The sole evidence adduced regarding the mother's competency to convey the property in question was that she was 64 or 65 years old at the time of her husband's death in 1951 and that the deeds sought to be set aside were executed in the years 1952, 1962 and 1966. Her age alone is not sufficient to show that she was non compos mentis, or entirely without understanding, which is required to establish incapacity in a grantor. See Higgins v. Trentham, 186 Ga. 264
, 267 (197 SE 862
). Nor was there any such evidence of the mother's weak mentality and the grantees' dominant position as would raise a presumption of undue influence. See Parker v. Spurlin, 227 Ga. 183
, 187 (179 SE2d 251
) and cit. Fraud may not be presumed. Code 37-706. There is no evidence that the deeds were without consideration, in which case the stated consideration is presumed to have been paid. Lunsford v. Armour, 194 Ga. 53 (2) (20 SE2d 594)
. Furthermore, the grantor mother ratified these deeds, including the issue of consideration, in her verified defensive pleadings.
2. Enumerated as error is the court's sustaining of the appellees' motion to strike from the pleadings all reference to the will of V. F. Darden. It is not clear from the record that such motion was in fact sustained, since evidence as to the will was later admitted. If such ruling was made, however, it was not error, since, as is held hereinabove, the evidence showed that the testator did not own the title to the land in question at the time of his death, making the provisions in the will for distribution of that land irrelevant.
3. Pretermitting the question of whether or not the plaintiffs' amendment to their complaint was ever properly and legally admitted into the pleadings, the alleged agreement, insofar as it appears from the evidence, does not provide a basis for the relief sought by the plaintiffs. As we have already held hereinabove, the title to the land in question was in the mother, Mrs. V. F. Darden. Such an agreement alone cannot convey property in this State. Dumas v. Barron, 130 Ga. 736, 738 (61 SE 710); Tyson v. Hutchinson, 164 Ga. 661 (139 SE 519); Caldwell v. Caldwell, 140 Ga. 736 (79 SE 853). There was no evidence of any intention to convey a present estate by Mrs. Darden, or of any consideration to her concerning the alleged agreement, hence it was not a binding, enforceable agreement. Furthermore, even if the plaintiffs proved the existence and general terms of the alleged agreement for the purposes of showing the intention of the parties with regard to the disposition of the property and showing that the deeds in question violated the provisions of such family intention, the plaintiffs failed to show with exactness what the boundaries of each share were or give a key which would lead to its identification. Although the alleged agreement was in writing, it was never recorded and was apparently lost. Reference was made to a plat used in drawing up the agreement, which is designated "Plaintiffs' exhibit 3," but this exhibit is not found in the record before this court. For the above reasons, any exclusion of evidence relative to such agreement was not harmful.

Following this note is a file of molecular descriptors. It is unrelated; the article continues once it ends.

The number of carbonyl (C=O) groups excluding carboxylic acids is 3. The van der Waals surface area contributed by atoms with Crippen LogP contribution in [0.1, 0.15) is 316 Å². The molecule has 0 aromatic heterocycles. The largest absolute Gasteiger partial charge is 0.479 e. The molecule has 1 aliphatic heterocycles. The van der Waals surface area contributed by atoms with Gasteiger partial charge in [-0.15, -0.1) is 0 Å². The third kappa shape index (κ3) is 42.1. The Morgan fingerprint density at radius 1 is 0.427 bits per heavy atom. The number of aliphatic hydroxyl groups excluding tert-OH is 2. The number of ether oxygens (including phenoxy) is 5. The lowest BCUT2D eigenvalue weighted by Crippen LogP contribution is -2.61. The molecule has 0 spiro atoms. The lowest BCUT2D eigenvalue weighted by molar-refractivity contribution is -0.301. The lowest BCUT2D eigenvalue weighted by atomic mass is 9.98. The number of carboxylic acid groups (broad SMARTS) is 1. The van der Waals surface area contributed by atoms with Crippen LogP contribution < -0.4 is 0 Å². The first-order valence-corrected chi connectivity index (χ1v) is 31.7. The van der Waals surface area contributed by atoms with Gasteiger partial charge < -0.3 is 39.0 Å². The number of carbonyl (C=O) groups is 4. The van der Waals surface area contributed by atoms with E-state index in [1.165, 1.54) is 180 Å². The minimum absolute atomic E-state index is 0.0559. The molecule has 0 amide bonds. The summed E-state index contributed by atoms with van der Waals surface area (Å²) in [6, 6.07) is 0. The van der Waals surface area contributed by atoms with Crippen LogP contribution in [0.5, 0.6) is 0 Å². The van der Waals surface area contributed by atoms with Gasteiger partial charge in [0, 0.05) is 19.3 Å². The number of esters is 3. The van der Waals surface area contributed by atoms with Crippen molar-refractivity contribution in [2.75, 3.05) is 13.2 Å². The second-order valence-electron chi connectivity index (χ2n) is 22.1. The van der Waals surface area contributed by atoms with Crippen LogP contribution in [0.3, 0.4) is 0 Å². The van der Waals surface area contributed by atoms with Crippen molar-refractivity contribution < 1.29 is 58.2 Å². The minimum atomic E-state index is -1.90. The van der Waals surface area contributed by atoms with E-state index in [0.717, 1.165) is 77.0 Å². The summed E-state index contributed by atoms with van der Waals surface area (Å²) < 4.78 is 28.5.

The evidence adduced by the plaintiffs failed to support their claim for relief; therefore, the court did not err in directing a verdict for the defendants or in any other ruling enumerated as error.
Judgment affirmed. All the Justices concur.